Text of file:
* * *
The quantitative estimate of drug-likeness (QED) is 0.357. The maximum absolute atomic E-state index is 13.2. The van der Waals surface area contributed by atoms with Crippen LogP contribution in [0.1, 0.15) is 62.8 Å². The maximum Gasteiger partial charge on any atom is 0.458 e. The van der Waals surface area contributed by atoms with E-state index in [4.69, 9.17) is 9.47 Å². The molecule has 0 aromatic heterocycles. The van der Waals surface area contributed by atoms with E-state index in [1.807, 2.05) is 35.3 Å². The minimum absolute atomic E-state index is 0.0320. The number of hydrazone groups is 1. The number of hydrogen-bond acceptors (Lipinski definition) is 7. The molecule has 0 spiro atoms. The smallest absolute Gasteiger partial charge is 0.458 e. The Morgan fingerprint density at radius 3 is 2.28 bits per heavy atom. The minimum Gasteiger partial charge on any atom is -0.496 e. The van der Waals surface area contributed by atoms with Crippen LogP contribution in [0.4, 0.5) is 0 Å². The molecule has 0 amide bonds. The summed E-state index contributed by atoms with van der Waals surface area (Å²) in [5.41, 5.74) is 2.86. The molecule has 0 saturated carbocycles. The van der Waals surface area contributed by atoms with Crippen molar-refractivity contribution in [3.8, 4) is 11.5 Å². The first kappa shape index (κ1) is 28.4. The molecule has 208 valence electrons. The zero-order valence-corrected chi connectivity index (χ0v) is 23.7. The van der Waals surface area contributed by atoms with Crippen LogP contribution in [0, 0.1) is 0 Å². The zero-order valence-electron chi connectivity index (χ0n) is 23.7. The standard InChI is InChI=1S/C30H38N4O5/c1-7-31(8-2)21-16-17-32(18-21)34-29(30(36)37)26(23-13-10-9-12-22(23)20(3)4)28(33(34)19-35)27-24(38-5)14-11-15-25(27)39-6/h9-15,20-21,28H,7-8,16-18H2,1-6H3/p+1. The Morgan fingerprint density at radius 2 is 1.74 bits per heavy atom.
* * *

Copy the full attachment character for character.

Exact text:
The quantitative estimate of drug-likeness (QED) is 0.357. The maximum absolute atomic E-state index is 13.2. The van der Waals surface area contributed by atoms with Crippen LogP contribution in [0.1, 0.15) is 62.8 Å². The maximum Gasteiger partial charge on any atom is 0.458 e. The van der Waals surface area contributed by atoms with E-state index in [4.69, 9.17) is 9.47 Å². The molecule has 0 aromatic heterocycles. The van der Waals surface area contributed by atoms with E-state index in [1.807, 2.05) is 35.3 Å². The minimum absolute atomic E-state index is 0.0320. The number of hydrazone groups is 1. The number of hydrogen-bond acceptors (Lipinski definition) is 7. The molecule has 0 spiro atoms. The smallest absolute Gasteiger partial charge is 0.458 e. The Morgan fingerprint density at radius 3 is 2.28 bits per heavy atom. The minimum Gasteiger partial charge on any atom is -0.496 e. The van der Waals surface area contributed by atoms with Crippen LogP contribution in [0.4, 0.5) is 0 Å². The molecule has 0 amide bonds. The summed E-state index contributed by atoms with van der Waals surface area (Å²) in [5.41, 5.74) is 2.86. The molecule has 0 saturated carbocycles. The van der Waals surface area contributed by atoms with Crippen molar-refractivity contribution in [3.8, 4) is 11.5 Å². The first kappa shape index (κ1) is 28.4. The molecule has 208 valence electrons. The zero-order valence-corrected chi connectivity index (χ0v) is 23.7. The van der Waals surface area contributed by atoms with Crippen LogP contribution in [0, 0.1) is 0 Å². The zero-order valence-electron chi connectivity index (χ0n) is 23.7. The standard InChI is InChI=1S/C30H38N4O5/c1-7-31(8-2)21-16-17-32(18-21)34-29(30(36)37)26(23-13-10-9-12-22(23)20(3)4)28(33(34)19-35)27-24(38-5)14-11-15-25(27)39-6/h9-15,20-21,28H,7-8,16-18H2,1-6H3/p+1. The Morgan fingerprint density at radius 2 is 1.74 bits per heavy atom.